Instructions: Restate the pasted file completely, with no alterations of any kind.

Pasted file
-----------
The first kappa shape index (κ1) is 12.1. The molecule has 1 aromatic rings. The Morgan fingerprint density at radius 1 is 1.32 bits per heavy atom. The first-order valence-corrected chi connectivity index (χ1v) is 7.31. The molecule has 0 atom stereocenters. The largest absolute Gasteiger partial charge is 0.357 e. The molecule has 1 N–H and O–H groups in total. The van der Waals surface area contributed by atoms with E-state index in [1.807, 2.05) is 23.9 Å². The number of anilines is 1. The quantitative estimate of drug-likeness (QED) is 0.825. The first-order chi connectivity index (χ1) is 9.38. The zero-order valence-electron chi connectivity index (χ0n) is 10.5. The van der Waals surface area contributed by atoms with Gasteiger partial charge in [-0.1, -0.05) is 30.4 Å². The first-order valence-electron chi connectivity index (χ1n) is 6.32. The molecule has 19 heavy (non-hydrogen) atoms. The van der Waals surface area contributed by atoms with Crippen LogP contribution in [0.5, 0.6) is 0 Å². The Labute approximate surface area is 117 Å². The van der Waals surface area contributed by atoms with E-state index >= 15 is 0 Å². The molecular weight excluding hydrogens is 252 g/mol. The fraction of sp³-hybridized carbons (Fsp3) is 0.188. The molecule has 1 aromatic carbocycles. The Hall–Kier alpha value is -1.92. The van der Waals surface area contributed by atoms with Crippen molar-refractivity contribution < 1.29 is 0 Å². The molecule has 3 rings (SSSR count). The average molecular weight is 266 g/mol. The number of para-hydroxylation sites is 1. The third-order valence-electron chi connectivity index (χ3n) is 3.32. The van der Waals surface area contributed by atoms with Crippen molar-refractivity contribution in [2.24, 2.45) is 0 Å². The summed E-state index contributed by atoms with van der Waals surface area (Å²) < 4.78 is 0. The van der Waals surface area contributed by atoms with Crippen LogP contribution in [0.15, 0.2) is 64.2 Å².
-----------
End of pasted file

The first kappa shape index (κ1) is 12.1. The molecule has 1 aromatic rings. The Morgan fingerprint density at radius 1 is 1.32 bits per heavy atom. The first-order valence-corrected chi connectivity index (χ1v) is 7.31. The molecule has 0 atom stereocenters. The largest absolute Gasteiger partial charge is 0.357 e. The molecule has 1 N–H and O–H groups in total. The van der Waals surface area contributed by atoms with E-state index in [1.807, 2.05) is 23.9 Å². The number of anilines is 1. The quantitative estimate of drug-likeness (QED) is 0.825. The first-order chi connectivity index (χ1) is 9.38. The zero-order valence-electron chi connectivity index (χ0n) is 10.5. The van der Waals surface area contributed by atoms with Gasteiger partial charge in [-0.1, -0.05) is 30.4 Å². The first-order valence-electron chi connectivity index (χ1n) is 6.32. The molecule has 19 heavy (non-hydrogen) atoms. The van der Waals surface area contributed by atoms with Crippen LogP contribution in [0.5, 0.6) is 0 Å². The Labute approximate surface area is 117 Å². The van der Waals surface area contributed by atoms with E-state index >= 15 is 0 Å². The molecular weight excluding hydrogens is 252 g/mol. The fraction of sp³-hybridized carbons (Fsp3) is 0.188. The molecule has 1 aromatic carbocycles. The Hall–Kier alpha value is -1.92. The van der Waals surface area contributed by atoms with Crippen molar-refractivity contribution < 1.29 is 0 Å². The molecule has 3 rings (SSSR count). The average molecular weight is 266 g/mol. The number of para-hydroxylation sites is 1. The third-order valence-electron chi connectivity index (χ3n) is 3.32. The van der Waals surface area contributed by atoms with Crippen molar-refractivity contribution in [2.24, 2.45) is 0 Å². The summed E-state index contributed by atoms with van der Waals surface area (Å²) < 4.78 is 0. The van der Waals surface area contributed by atoms with Crippen LogP contribution in [0.15, 0.2) is 64.2 Å².